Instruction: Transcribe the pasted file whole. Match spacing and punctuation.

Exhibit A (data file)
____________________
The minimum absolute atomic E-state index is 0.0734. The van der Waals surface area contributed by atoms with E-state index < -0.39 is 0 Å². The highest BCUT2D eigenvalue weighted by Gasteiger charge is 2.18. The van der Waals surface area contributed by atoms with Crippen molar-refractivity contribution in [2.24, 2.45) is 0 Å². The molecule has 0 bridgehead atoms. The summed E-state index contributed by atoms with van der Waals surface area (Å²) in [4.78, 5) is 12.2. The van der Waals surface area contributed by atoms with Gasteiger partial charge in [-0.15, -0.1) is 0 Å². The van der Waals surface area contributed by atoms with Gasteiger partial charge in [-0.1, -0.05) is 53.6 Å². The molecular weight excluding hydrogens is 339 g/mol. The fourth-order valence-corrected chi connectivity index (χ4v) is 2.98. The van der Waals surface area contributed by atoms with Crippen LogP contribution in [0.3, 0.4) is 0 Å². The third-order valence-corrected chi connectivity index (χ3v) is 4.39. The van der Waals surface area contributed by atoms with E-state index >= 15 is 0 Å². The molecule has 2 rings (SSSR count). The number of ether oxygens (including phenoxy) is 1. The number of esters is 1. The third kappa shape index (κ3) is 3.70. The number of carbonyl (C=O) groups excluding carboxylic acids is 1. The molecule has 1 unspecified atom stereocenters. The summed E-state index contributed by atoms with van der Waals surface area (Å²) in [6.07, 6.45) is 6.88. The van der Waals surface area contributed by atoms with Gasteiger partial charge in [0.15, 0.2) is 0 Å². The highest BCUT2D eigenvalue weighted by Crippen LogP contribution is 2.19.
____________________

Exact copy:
The minimum absolute atomic E-state index is 0.0734. The van der Waals surface area contributed by atoms with E-state index < -0.39 is 0 Å². The highest BCUT2D eigenvalue weighted by Gasteiger charge is 2.18. The van der Waals surface area contributed by atoms with Crippen molar-refractivity contribution in [2.24, 2.45) is 0 Å². The molecule has 0 bridgehead atoms. The summed E-state index contributed by atoms with van der Waals surface area (Å²) in [4.78, 5) is 12.2. The van der Waals surface area contributed by atoms with Gasteiger partial charge in [-0.15, -0.1) is 0 Å². The van der Waals surface area contributed by atoms with Gasteiger partial charge in [-0.1, -0.05) is 53.6 Å². The molecular weight excluding hydrogens is 339 g/mol. The fourth-order valence-corrected chi connectivity index (χ4v) is 2.98. The van der Waals surface area contributed by atoms with Crippen LogP contribution in [0.3, 0.4) is 0 Å². The third-order valence-corrected chi connectivity index (χ3v) is 4.39. The van der Waals surface area contributed by atoms with E-state index >= 15 is 0 Å². The molecule has 2 rings (SSSR count). The number of ether oxygens (including phenoxy) is 1. The number of esters is 1. The third kappa shape index (κ3) is 3.70. The number of carbonyl (C=O) groups excluding carboxylic acids is 1. The molecule has 1 unspecified atom stereocenters. The summed E-state index contributed by atoms with van der Waals surface area (Å²) in [6.07, 6.45) is 6.88. The van der Waals surface area contributed by atoms with Gasteiger partial charge in [0.15, 0.2) is 0 Å². The highest BCUT2D eigenvalue weighted by Crippen LogP contribution is 2.19.